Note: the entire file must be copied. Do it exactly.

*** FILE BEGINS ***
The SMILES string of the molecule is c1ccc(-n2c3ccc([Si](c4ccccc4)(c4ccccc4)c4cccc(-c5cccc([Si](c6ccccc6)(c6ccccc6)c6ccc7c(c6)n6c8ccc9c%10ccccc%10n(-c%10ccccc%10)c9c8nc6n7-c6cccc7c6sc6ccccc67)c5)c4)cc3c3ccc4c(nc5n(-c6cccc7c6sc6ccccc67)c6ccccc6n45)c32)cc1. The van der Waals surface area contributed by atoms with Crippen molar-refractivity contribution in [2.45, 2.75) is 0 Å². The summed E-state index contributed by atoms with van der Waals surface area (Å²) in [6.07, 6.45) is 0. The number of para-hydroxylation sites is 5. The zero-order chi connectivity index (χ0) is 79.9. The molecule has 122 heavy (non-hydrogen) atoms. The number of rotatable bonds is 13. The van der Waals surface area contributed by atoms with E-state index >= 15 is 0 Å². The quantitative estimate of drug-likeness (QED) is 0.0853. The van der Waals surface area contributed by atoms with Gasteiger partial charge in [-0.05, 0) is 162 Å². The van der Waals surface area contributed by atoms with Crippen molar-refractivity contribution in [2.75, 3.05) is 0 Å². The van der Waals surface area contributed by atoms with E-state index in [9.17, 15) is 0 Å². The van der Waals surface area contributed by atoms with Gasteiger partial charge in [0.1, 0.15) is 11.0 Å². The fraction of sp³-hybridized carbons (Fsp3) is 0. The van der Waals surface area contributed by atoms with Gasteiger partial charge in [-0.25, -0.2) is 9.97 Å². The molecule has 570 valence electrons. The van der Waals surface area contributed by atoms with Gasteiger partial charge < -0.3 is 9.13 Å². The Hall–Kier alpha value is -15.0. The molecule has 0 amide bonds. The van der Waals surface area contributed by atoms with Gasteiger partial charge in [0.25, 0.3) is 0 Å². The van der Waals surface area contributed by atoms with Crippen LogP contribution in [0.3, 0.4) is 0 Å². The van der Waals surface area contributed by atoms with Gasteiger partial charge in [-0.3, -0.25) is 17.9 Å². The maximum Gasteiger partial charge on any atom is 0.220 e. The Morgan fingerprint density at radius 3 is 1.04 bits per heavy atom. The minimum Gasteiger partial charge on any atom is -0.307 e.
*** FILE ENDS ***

The SMILES string of the molecule is c1ccc(-n2c3ccc([Si](c4ccccc4)(c4ccccc4)c4cccc(-c5cccc([Si](c6ccccc6)(c6ccccc6)c6ccc7c(c6)n6c8ccc9c%10ccccc%10n(-c%10ccccc%10)c9c8nc6n7-c6cccc7c6sc6ccccc67)c5)c4)cc3c3ccc4c(nc5n(-c6cccc7c6sc6ccccc67)c6ccccc6n45)c32)cc1. The van der Waals surface area contributed by atoms with Crippen molar-refractivity contribution in [2.45, 2.75) is 0 Å². The summed E-state index contributed by atoms with van der Waals surface area (Å²) in [6.07, 6.45) is 0. The number of para-hydroxylation sites is 5. The zero-order chi connectivity index (χ0) is 79.9. The molecule has 122 heavy (non-hydrogen) atoms. The number of rotatable bonds is 13. The van der Waals surface area contributed by atoms with E-state index >= 15 is 0 Å². The quantitative estimate of drug-likeness (QED) is 0.0853. The van der Waals surface area contributed by atoms with Gasteiger partial charge in [-0.05, 0) is 162 Å². The van der Waals surface area contributed by atoms with Crippen molar-refractivity contribution in [2.75, 3.05) is 0 Å². The van der Waals surface area contributed by atoms with E-state index in [9.17, 15) is 0 Å². The van der Waals surface area contributed by atoms with Gasteiger partial charge in [0.1, 0.15) is 11.0 Å². The fraction of sp³-hybridized carbons (Fsp3) is 0. The van der Waals surface area contributed by atoms with Gasteiger partial charge in [-0.25, -0.2) is 9.97 Å². The molecule has 570 valence electrons. The van der Waals surface area contributed by atoms with Gasteiger partial charge < -0.3 is 9.13 Å². The Hall–Kier alpha value is -15.0. The molecule has 0 amide bonds. The van der Waals surface area contributed by atoms with Gasteiger partial charge in [0.25, 0.3) is 0 Å². The van der Waals surface area contributed by atoms with Crippen LogP contribution in [0.3, 0.4) is 0 Å². The van der Waals surface area contributed by atoms with Gasteiger partial charge in [-0.3, -0.25) is 17.9 Å². The maximum Gasteiger partial charge on any atom is 0.220 e. The Morgan fingerprint density at radius 3 is 1.04 bits per heavy atom. The minimum Gasteiger partial charge on any atom is -0.307 e.